It is the positive performance pressure and individual resilience our students embrace that reinforces the self-belief and confidence we see in cycle assessments and GCSE examinations. Coupled with desirable 'soft skills' our students present themselves as confident, purposeful, and communicative individuals, which are the qualities further education and future employers require. The students are increasing their chances for success in future interview prospects such as university and employment opportunities, by applying their learning beyond the classroom and using it for real world purposes. 


At DHSG we make sure that all students have access to drama through a bi-annual large-scale musical production, such as Bugsy Malone, cast, rehearsed and performed to the highest possible standard. Students from year 7 to year 13 were involved in acting, singing, dancing, backstage management, lighting, sound, props, costume, and set design to produce a truly memorable experience for all. In the desire to create as close to a professional experience as possible for our students, we perform with a live band to accompany the performance and radio mics to showcase our amazing talent. 

On the opposing bi-annual year we present a Sixth Form production performed at the Plymouth University theatre to create further access for our students to experience, in a first-hand manner, the reality of the profession in acting, directing, and designing, which can be a uniquely developed, and originally devised performance or a play script that is re-interpreted for a modern-day audience. 

A student favourite, also on the bi-annual Drama extracurricular calendar, is the ‘Theatre Land’ London residential trip. This comprises 3 days and 2 nights of backstage tours of the National Theatre and Shakespeare’s Globe Theatre, whilst seeing a play at the National Theatre such as Phaedra, a play at the Globe Theatre such as Tutus Andronicus, and West End musical such as Matilda. This once in a lifetime experience provides our students access to the country’s best Live Theatre that they will need to analyse and evaluate in their Component 3 written exam, but offers incredible aspiration for those students who wish to pursue a career within the performing arts. Not only is this a wonderful cultural experience in the country’s capital, it is also an opportunity to view the career paths that branch out from Sixth Form, university, and apprenticeships within the professional world of drama.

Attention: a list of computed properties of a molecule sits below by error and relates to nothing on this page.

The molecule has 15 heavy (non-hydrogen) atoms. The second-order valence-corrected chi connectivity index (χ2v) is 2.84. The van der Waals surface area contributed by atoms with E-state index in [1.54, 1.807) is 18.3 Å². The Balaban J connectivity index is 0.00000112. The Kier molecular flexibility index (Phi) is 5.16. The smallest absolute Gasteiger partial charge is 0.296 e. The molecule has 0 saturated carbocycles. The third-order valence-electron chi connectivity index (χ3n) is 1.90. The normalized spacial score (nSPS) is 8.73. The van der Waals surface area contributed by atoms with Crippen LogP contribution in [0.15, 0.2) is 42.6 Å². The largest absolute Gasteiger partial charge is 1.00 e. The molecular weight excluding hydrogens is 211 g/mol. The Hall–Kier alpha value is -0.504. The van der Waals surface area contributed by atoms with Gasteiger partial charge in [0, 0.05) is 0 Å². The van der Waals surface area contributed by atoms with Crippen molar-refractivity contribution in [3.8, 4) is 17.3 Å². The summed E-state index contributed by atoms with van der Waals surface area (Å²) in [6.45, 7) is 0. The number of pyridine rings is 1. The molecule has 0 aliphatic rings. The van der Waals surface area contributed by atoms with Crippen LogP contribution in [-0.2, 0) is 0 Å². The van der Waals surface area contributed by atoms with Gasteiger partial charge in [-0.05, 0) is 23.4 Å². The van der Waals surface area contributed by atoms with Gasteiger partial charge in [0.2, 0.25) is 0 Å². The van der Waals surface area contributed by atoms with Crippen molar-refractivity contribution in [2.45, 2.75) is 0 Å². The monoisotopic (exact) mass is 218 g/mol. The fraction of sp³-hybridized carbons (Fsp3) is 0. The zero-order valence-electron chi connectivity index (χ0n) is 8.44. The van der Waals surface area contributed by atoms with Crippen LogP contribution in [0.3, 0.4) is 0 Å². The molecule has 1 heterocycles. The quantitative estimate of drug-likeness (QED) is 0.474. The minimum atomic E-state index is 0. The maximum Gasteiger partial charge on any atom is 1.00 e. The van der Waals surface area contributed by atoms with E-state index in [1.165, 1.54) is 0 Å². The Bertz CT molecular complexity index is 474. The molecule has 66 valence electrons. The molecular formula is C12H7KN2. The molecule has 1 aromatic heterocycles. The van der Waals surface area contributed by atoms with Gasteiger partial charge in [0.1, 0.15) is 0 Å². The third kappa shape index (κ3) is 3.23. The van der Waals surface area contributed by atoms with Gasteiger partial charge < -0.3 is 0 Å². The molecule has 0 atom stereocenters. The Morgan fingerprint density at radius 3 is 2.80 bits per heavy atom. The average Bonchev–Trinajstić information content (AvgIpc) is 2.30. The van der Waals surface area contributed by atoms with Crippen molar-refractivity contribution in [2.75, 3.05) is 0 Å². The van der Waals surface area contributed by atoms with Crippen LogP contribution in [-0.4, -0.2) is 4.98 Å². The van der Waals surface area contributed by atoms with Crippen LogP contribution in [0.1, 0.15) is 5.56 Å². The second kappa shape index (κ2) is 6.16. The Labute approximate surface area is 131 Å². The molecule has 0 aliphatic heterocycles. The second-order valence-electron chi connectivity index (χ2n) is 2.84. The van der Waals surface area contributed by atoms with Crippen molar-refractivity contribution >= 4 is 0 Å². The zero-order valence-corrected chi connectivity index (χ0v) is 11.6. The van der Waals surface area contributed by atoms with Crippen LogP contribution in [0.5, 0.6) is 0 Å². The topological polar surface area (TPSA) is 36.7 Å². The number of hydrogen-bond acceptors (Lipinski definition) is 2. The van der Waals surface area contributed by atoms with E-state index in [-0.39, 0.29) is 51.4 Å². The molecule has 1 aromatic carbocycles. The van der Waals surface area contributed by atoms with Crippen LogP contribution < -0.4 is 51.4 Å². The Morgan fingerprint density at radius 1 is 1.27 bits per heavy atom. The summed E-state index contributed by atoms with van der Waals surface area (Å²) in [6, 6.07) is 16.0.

Key stage 3 (Year 7 and 8)  

From September 2017, Year 7 and 8 students will have one term of Drama lessons in each academic year, as part of a subject rotation with Food and Textiles. This will enable all students to identify and develop the key performance skills which underpin the GCSE and A-level courses.

There are also plenty of other opportunities for Years 7 and 8 students to get involved with Drama. In Key Stage 3 students can enjoy opportunities in Drama through their English lessons as well as in their Citizenship and Tutor time activities.

Key Stage 3 students are also able to audition for parts in the School Production, performances taking place in the Summer Term to celebrate the hard work the students have put in over the year. With the Drama and Music department working closely together, along with staff who volunteer their time, DHSG's summer musical production will not be an opportunity you want to miss.